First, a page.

Greta Kaplan, CPDT, CDBC
I read a tragic news article: “Puppy Owner Pleads Not Guilty for Choking Animal to Death,” Associated Press, February 26, 2010. According to the article, the owner admitted holding the 10-week old Labrador puppy down for 20 seconds after the puppy bit the owner’s girlfriend on the nose, causing what the Animal Services officer called “a minor scratch.”. According to the officer, the puppy was taken to an emergency vet where he “couldn’t walk, was breathing poorly and had reddish saliva and blue gums.” The puppy died.
Without further information, of course, we do not know what motivated the owner. Perhaps he was really angry and lost his temper, badly enough to kill the puppy. Certainly, this does not match the description given.
If we accept the description given, the owner deliberately held the puppy down, using quite a lot of force. It appears this holding-down maneuver was intended as a consequence for a bite to the girlfriend’s nose. It’s reasonable to conclude that the owner believed two things: First, that the bite to the nose was a seriously unacceptable, even aggressive act that justified severe discipline; and second, that holding a puppy down with severe force is an appropriate way to discipline a dog, including a ten-week old puppy.
Both of these propositions are false. First, puppies this age bite. It’s developmentally normal and almost never “aggressive.” (Serious aggression in puppies this age is so rare that it causes a flurry on trainer email lists if observed; many trainers simply never have seen it.) Second, holding a dog or puppy down as a form of discipline is dangerous and unnecessary.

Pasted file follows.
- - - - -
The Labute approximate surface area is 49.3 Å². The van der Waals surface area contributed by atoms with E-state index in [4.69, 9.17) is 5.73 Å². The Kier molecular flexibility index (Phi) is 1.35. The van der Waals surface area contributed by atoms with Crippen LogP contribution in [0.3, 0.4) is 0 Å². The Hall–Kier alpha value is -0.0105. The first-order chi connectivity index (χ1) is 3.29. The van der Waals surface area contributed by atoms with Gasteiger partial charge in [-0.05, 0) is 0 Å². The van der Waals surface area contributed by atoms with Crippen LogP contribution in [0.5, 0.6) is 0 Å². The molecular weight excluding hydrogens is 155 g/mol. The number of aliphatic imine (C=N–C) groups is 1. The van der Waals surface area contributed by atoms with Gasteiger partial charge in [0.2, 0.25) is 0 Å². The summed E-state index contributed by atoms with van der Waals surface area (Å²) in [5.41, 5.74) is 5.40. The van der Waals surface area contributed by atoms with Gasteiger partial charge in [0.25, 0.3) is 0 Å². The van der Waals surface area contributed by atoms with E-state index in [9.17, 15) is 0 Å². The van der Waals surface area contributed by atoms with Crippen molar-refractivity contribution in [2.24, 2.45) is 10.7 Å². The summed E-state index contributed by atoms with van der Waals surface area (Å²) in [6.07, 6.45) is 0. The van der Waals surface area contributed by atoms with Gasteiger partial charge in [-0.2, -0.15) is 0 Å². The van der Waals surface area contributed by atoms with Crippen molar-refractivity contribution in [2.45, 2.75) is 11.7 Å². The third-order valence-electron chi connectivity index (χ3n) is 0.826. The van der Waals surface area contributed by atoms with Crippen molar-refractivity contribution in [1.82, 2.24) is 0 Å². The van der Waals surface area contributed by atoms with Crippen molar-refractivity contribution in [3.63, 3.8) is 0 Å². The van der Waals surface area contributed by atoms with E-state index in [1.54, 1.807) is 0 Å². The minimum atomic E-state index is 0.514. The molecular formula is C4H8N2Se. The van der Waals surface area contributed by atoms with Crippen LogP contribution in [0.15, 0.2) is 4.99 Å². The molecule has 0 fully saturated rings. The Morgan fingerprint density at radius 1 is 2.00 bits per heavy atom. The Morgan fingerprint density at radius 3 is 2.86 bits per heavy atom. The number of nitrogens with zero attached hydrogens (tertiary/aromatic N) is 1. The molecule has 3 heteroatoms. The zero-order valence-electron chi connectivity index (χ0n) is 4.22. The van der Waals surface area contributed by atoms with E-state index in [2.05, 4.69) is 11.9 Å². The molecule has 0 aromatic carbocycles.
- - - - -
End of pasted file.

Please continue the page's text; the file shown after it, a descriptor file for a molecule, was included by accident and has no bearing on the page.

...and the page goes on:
The danger can be to the person if the dog is an adult, particularly a large one. Holding a large adult dog down puts the person’s face near the dog’s mouth, and a dog who panics, or decides not to put up with the human aggression, is very likely to target the face simply because it’s nearby. It can also be dangerous to the dog, as in this case, where the size and strength disparity was extreme.
This type of discipline is unnecessary. Dogs simply do not use “holding each other down” or “rolling other dogs over” as a way of punishing or enforcing status. Wolves may do it, but they do so extremely rarely; but in any case, dogs are not wolves; and even if they were, we are not wolves and do not remotely understand how and when to apply this type of serious, dangerous consequence. There are numerous other safer, saner and more effective ways to influence your dog’s behavior.
Where, then, would an owner get the idea this was a good tactic? One popular dog training book by The Monks of New Skete advocated the “alpha roll” in its first edition, about three decades ago. The second edition, much more recent, retracted that advice with an apology. However, the original edition is still out there; I recently saw a client who’d done a few alpha rolls on her young dog, based on that very book, which she’d picked up secondhand.
Realistically, though, not many people read that book any more. On the other hand, every week, millions of people watch a television star who often performs maneuvers very like the one that killed this puppy. You can watch, on YouTube and the National Geographic website, as this entertainer grabs dogs and pushes or slams them onto the ground. In some clips, you can literally see the dog’s tongue turning blue after some time on the ground. No wonder many pet owners might get the idea that this is a potentially appropriate response to perceived aggression from the dog.
And, this same performer often delivers this type of consequence for behavior described as “dominant.” I don’t doubt that he might describe normal puppy biting as “dominant.” So again, it’s no wonder that a pet owner might be led to perceive normal puppy biting as “dominant,” and to respond in a way he’d seen repeatedly modeled on TV.
I do not know whether the owner of the dead puppy, who is being charged with felony animal abuse, has watched “The Dog Whisperer” on TV. However, I don’t know one competent behavior consultant who did not immediately, on seeing this tragic news story, make the same guess I did. This type of human behavior is repeatedly modeled by a charismatic, persuasive, and apparently effective role model on an extremely popular television show. It is inevitable that someone was going to “try this at home” with disastrous results; and this puppy’s death might be that disastrous result.